4 years, 4 months ago
From Stars and Stripes:
SHAH JOY DISTRICT, Afghanistan — An Afghan army commander whom American troops had dubbed “Snoop” was angry, accusing a U.S. dog handler of allowing his Labrador retriever to sniff a copy of the Quran while searching a cluster of villages that U.S. forces suspect is a Taliban stronghold.
The commander — named for his resemblance to the rapper Snoop Dog — warned 2nd Lt. Blake Wyant of Company C, 4th Battalion, 23rd Infantry Regiment that he and his men were ready to quit the village and never work with American forces again.
Wyant, 24, of Sioux City, Iowa, listened patiently until Snoop threatened to kill the dog if the incident happened a second time. Muslims consider dogs to be unclean.
Speaking through an interpreter, Wyant looked evenly at the Afghan commander.
“You tell him that’s not going to happen,” he said. “You tell him that shooting that dog would be just like shooting an American soldier.”
The incident and several others during the three-day mission last week in a suspected Taliban stronghold underscored the fundamental challenges that U.S. troops face in Afghanistan. As the war drags into its ninth year, and as President Barack Obama contemplates sending thousands more troops, Americans are fighting alongside Afghan government forces more closely than ever. But it’s an uneasy alliance.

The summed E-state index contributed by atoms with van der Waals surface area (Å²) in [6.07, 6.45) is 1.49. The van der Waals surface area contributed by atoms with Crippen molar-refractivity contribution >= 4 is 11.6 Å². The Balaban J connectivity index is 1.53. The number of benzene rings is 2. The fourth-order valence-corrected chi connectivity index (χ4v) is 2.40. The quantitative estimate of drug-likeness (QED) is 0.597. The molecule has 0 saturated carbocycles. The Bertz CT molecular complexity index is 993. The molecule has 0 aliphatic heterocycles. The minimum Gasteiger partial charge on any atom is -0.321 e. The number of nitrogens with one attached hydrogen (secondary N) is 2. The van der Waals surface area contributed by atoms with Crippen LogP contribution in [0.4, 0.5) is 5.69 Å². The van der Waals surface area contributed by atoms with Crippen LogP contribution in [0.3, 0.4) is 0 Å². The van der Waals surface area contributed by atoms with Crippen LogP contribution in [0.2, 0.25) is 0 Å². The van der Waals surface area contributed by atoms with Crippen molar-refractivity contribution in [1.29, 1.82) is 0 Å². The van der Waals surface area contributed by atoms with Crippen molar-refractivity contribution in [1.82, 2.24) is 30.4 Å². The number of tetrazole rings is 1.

Wyant and Snoop struck a compromise. The handler and his dog would not search any more houses without an Afghan interpreter present. Later, after Snoop and his men had moved on, the interpreter told Wyant that they had actually threatened to kill not only the dog, but all of the U.S. soldiers in the village as well.
“Well, I know that isn’t going to happen,” Wyant said. “We’re much better shots than they are.”
U.S. and other international troops are now also fighting under strict new counterinsurgency guidelines laid down in September by Gen. Stanley McChrystal, the commander of U.S. and NATO forces in Afghanistan. The rules emphasize protecting Afghan civilians over destroying the Taliban. The goal is to convince Afghans, worn down by 30 years of warfare, that the Afghan government and its security forces offer them a better life than the insurgents.
Under the new policy, Afghan soldiers and police have been thrust to the forefront, with U.S. and other international troops playing more of a supporting role. U.S. soldiers say the policy has led to several changes in how they conduct operations, including a rule that prohibits them from cutting locks on doors while searching for weapons and explosives. That task is to be handled by Afghans.